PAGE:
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Ethereum Proof of Stake Date: Date + What You Need to KnowShare on LinkedinDownload

Ethereum Proof of Stake Date: Date + What You Need to Know

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Ethereum Proof of Stake Date

Here for the Ethereum Proof of Stake (PoS) date? While the proof of stake Ethereum date was originally set for January 2020, this deadline has been missed and it isn’t clear when Ethereum’s PoS will launch now. Guesses vary from sometime in 2020 to sometime in 2021 to never (according to hardcore ETH haters)!

While that might be disappointing to learn, we’ll be sure to keep this article updated with the latest news on the Ethereum Proof of Stake launch, as it’s one of the most anticipated events in the larger blockchain and cryptocurrency space.

That being said, if you don’t know what Ethereum’s Proof of Stake launch, otherwise known as Ethereum 2.0, is and why it might be significant, read on!


What is Proof of Stake Ethereum

On blockchain networks like Ethereum, there has to be a way to validate transactions in a decentralized manner, without a centralized authority, such as a bank. Currently, Ethereum, along with other popular cryptocurrencies like Bitcoin, use what’s known as Proof of Work (PoW).

In a PoW system, miners, who use various types of computer hardware like computer processors, graphics cards, and specialized mining devices, use their processing power to solve complex mathematical puzzles in a race to verify new network transactions. By being the first to solve a given puzzle, a miner adds new transactions (which together form a “block”) to the record of all transactions (the “blockchain”). For their efforts, they are rewarded in newly minted crypto like ETH.

Once for hobbyists, mining is now often a very professional operation involving lots of money and equipment. In this picture, Genesis Mining shows off “Enigma”, which it claims is the largest Ethereum mining farm in the world. Image credit: Genesis Mining

PoS on the other hand, is another way of validating transactions (“consensus”) that works differently from PoW. Instead of miners, transaction validators, called validators (or other names like “bakers” on Tezos) lock up or stake their crypto as collateral for the right to verify transactions.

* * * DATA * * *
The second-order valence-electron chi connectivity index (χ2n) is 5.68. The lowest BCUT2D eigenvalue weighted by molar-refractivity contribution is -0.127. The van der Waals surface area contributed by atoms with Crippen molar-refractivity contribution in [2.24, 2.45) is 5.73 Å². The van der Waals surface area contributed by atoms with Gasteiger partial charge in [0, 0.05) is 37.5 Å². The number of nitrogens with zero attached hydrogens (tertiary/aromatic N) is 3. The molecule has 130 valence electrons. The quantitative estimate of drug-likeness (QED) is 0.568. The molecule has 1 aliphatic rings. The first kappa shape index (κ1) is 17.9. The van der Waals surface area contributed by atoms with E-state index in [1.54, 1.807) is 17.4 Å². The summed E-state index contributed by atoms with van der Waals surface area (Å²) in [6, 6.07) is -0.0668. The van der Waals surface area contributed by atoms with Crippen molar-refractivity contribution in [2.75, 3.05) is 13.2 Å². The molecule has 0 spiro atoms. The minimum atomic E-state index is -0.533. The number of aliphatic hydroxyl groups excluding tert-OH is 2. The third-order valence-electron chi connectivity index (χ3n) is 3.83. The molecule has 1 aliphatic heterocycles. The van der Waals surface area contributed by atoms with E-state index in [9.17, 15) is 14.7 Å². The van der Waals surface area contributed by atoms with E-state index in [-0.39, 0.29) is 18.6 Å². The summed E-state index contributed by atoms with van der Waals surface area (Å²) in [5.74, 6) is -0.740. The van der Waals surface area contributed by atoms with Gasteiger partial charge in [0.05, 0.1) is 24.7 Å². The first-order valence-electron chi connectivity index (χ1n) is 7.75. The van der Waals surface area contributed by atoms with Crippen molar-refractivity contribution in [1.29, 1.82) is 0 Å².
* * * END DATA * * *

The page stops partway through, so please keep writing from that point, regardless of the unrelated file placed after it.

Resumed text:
Depending on the network, certain factors, such as how many coins are staked and how long the coins have been staked, determine whether or not a validator gets to verify a new block of transactions (as opposed to mining or hashing power in PoW). As with PoW, if you validate a new block of transactions, you’ll get rewarded in new crypto. To disincentivize bad behavior, staked coins (the collateral) are lost if a validator tries to verify bogus transactions or otherwise harm the network.


Proof of Work vs. Proof of Stake Ethereum

So what’s the reason for the big change from Proof of Work to Proof of Stake? After all, isn’t Ethereum already one of the most popular and widely used cryptocurrencies?

One of the main concerns with the PoW model is the amount of energy it costs to power all the hardware around the world that gets used to mine popular crypto assets like Bitcoin and Ethereum. Bitcoin in particular uses as much energy as countries like Austria (the 40th country in the world by energy consumption).

Since Proof of Stake doesn’t require miners to use lots of energy in order to validate transactions, many think that such a system would be better for the environment, since crypto networks will likely only get bigger and use more and more energy.

While Bitcoin does indeed consume a lot of energy, this isn’t much in the grand scheme of things, as banks, gold mining, and paper currency printing consume way more energy. Image credit: Hackernoon

Ethereum Proof of Stake Casper

Casper is the name of the Ethereum implementation that will turn Ethereum into a PoS blockchain (aka Ethereum 2.0). The transition from ETH 1.0 to 2.0 (also known as the “Serenity” upgrade - a lot of names to keep track of, we know) will take place in 3 separate phases.